The Arabist

The Arabist

By Issandr El Amrani and friends.

Gamal Al Banna in Egypt Today

Noha El-Hennawy has a great story in Egypt Today this month about Gamal Al Banna and the debate around the sanctity of the Sunna in Islam, which I referred to in my previous post.

El-Banna dismisses accusations that he is calling on the faithful to abandon the Sunnah, but insists that the orally transmitted traditions of the Prophet (PBUH) are less binding on Muslims than the Qur’an itself.

“We cannot deny the Sunnah, even though it has been proven that most of the sayings attributed to the Prophet (PBUH) have been made up, were narrated in other people’s words or were transmitted inaccurately. This does not mean that there are no true sayings that set many Islamic fundamental principles; what it does mean is that it’s high time to study the Sunnah in a different way,� El-Banna says.

“The Qur’an never goes into detail,� he continues. “It talks about prayers and almsgiving and pilgrimage, but without specifying details. Does this mean the Qur’an forgot to mention them? Of course not. Had the Qur’an mentioned these details, they would have been eternally binding, which would have prevented the text from being compatible with different ages. In the meantime, we needed to know how to obey God’s commandments.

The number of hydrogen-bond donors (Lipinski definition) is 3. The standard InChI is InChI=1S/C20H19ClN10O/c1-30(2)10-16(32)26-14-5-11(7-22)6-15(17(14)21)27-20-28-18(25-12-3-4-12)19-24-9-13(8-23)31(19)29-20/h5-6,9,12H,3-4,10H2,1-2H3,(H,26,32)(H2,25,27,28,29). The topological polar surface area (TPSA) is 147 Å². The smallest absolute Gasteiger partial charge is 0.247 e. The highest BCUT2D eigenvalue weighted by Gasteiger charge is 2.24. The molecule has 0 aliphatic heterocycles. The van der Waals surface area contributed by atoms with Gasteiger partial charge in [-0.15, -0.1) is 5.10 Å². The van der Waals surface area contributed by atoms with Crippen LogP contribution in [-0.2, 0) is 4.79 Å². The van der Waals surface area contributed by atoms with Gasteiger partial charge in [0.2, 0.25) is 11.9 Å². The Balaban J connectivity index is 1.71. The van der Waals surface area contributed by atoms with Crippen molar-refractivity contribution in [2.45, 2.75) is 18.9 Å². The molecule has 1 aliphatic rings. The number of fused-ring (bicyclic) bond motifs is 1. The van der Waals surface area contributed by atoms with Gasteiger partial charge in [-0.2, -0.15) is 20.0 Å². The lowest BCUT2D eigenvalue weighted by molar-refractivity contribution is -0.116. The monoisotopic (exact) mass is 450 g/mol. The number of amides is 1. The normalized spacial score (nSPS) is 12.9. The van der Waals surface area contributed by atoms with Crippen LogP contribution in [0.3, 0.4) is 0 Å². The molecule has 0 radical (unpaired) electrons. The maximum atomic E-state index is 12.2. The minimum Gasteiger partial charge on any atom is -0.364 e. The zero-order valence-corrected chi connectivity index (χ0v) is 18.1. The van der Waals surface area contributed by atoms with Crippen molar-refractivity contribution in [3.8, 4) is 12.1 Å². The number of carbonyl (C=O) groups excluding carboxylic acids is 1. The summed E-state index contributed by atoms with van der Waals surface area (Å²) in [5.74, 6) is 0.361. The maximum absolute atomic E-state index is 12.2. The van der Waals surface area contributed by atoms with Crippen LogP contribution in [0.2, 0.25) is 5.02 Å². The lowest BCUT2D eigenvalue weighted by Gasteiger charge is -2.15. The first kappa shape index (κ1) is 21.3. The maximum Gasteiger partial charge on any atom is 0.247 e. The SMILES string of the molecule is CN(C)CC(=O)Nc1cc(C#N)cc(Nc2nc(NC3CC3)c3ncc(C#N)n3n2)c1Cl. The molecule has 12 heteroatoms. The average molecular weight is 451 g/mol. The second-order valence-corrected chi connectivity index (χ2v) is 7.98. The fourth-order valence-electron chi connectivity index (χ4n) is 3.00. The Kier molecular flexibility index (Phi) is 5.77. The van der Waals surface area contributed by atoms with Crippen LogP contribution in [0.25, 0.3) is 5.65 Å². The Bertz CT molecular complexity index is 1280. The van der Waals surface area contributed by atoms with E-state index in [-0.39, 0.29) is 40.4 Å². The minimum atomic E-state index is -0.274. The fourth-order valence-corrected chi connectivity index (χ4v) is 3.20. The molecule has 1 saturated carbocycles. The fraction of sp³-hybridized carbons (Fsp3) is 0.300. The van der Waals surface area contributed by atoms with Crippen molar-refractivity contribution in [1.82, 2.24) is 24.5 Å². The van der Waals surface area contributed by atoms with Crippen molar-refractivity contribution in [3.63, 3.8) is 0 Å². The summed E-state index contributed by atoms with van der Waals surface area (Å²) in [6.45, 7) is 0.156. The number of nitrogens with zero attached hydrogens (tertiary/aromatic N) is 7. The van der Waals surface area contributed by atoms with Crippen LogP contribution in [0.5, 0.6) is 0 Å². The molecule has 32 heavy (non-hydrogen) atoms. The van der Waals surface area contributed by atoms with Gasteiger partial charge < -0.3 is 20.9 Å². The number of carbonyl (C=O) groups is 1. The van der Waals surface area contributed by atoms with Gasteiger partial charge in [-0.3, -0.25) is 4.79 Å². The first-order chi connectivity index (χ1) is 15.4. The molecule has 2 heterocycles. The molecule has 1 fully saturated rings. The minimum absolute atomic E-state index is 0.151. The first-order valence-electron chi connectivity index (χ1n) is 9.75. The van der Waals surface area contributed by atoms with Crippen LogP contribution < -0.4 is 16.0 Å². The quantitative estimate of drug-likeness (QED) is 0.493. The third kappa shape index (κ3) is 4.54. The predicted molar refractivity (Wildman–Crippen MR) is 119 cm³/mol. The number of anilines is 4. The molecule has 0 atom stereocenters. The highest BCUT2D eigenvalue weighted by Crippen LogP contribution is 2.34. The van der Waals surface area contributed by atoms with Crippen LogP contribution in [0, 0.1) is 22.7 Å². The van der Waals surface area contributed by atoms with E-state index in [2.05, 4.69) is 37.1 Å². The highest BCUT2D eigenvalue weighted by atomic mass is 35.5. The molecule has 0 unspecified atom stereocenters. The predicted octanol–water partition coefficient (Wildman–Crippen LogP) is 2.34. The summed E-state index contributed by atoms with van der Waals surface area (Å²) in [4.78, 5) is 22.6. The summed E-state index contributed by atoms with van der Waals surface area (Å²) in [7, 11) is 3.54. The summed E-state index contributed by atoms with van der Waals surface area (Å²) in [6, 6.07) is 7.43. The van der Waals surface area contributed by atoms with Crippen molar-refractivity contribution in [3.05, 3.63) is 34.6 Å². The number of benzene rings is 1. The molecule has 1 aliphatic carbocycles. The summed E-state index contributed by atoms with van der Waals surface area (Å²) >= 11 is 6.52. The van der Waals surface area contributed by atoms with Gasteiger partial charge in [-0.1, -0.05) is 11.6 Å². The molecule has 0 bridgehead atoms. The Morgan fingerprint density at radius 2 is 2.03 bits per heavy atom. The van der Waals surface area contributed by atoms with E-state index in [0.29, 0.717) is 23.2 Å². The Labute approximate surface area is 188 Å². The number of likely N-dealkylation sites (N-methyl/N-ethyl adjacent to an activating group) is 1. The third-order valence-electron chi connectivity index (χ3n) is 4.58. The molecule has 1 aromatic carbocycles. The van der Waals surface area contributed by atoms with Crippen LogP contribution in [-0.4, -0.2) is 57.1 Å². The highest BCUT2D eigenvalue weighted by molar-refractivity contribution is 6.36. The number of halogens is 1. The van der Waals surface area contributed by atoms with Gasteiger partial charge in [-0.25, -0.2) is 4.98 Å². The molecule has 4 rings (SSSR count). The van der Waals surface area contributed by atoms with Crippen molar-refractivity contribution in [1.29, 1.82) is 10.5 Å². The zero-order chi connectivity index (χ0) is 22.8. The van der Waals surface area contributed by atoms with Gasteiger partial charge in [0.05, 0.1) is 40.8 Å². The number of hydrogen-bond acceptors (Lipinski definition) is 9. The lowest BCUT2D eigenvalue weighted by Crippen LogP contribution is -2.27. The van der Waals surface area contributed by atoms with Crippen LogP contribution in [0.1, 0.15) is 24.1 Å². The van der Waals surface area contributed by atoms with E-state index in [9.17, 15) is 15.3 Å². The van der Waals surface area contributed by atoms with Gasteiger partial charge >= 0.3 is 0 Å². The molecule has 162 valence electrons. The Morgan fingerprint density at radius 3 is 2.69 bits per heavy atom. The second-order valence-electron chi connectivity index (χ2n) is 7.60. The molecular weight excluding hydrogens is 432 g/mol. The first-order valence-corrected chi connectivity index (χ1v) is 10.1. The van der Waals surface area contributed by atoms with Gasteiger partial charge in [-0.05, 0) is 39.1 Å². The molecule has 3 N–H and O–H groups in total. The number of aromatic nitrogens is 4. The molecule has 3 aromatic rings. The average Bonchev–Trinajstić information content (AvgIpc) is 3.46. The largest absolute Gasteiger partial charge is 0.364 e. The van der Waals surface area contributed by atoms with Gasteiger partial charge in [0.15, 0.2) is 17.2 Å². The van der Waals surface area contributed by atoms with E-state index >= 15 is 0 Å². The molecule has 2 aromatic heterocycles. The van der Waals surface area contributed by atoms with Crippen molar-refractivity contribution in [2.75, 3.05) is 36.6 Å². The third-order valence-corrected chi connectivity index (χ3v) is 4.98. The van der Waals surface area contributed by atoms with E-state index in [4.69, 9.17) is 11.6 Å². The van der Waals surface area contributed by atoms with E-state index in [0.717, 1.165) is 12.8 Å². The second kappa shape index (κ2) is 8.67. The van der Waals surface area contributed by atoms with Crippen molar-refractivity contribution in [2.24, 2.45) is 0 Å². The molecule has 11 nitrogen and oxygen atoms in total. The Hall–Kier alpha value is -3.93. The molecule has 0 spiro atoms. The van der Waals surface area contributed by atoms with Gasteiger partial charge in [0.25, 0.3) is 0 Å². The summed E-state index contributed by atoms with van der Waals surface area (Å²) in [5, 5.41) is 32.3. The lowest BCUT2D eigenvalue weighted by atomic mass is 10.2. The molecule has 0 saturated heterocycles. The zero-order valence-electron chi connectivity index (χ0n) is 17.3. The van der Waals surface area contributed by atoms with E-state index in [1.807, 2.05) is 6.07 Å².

“For example, when God commanded Muslims to pray, he let the Prophet (PBUH) show us how. The Sunnah, whether it refers to the Prophet’s deeds or saying, is thus binding as long as it is compatible with progress. If it happens to be incompatible with the demands of any age, we must refer back to the Qur’an.�